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Statewide burn ban lifted but local restrictions remain

By: TOM ROEDER
July 8, 2012
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photo - A passerby photographs The Waldo Canyon Fire from Centennial Blvd Tuesday, June 26, 2012. Photo by Mark Reis, The Gazette Photo by MARK REIS, THE GAZETTE
A passerby photographs The Waldo Canyon Fire from Centennial Blvd Tuesday, June 26, 2012. Photo by Mark Reis, The Gazette Photo by MARK REIS, THE GAZETTE 

Colorado's statewide fire ban was lifted Sunday, but strict local bans remain in force in the Pikes Peak region.

Colorado Gov. John Hickenlooper said favorable weather allowed him to ease the statewide ban that came June 14 as wildfires raged throughout the high country. Recent rains and forecasts of cooler, wetter summer weather allowed the state move, which has no impact on local bans in place through much of the state.

“Mother Nature is finally giving us some relief,” Hickenlooper said in a statement. “Even though the 2012 wildfire season is far from over and still challenging, we believe conditions are such that local authorities and federal land managers ought to resume control over fire bans in their jurisdictions.”

The change has no impact in the Pikes Peak region. Countywide fire bans remain in place in Teller and El Paso counties while most cities in the region have enacted similar measures, including Colorado Springs. The bans prohibit most outdoor fires and fireworks.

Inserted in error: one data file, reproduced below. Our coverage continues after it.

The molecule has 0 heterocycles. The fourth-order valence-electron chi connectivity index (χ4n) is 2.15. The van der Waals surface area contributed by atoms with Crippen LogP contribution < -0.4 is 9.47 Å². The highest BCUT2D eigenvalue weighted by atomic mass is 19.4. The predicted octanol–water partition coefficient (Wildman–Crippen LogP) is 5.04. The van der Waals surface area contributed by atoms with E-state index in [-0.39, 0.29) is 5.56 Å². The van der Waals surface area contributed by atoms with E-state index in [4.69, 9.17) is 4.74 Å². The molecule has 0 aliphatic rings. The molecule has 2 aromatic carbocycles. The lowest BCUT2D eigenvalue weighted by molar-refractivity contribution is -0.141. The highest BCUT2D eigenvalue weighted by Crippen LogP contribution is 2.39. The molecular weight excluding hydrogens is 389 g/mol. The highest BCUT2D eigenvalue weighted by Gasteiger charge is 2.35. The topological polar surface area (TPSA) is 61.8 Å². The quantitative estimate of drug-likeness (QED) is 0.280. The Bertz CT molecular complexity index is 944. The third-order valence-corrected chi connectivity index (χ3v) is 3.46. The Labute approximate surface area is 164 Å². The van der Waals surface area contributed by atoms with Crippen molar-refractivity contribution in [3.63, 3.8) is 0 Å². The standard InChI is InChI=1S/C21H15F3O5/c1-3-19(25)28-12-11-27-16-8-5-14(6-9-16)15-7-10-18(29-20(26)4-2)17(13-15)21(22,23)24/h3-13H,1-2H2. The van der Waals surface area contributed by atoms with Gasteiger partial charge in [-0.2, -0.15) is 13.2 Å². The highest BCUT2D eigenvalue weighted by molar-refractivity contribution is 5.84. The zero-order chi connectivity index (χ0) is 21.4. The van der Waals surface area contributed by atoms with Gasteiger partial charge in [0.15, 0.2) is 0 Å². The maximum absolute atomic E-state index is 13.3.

The easing of state restrictions, though, may signal easier times ahead for beleaguered firefighters, who have grappled with the state's most destructive wildfires in history in recent weeks.

The most destructive fire, Waldo Canyon, which burned 346 homes and more than 18,000 acres in and near Colorado Springs, reached 100 percent containment Tuesday.

The massive High Park fire in northern Colorado was fully contained.

"We commend the people of Colorado for complying with the fire ban and the efforts of fire fighters, local law enforcement, federal land managers, Colorado National Guard, United States military and all other first responders for their assistance and collaboration during this wildfire season,” Hickenlooper said. “We will continue to monitor the fire danger across the state and re-enact the state-wide ban if necessary as conditions change."

The Bureau of Land Management also eased fire restrictions this week, reducing them from Stage 2 to Stage 1 in 21 counties including El Paso and Teller.

Under Stage 1 restrictions, campfires, charcoal fires or open fires of any type are not allowed on BLM-managed lands, except in develped areas with manufactured grates and grills. Smoking is only allowed in enclosed vehicles or buildings and spark arresters are required for internatl combustion engines.

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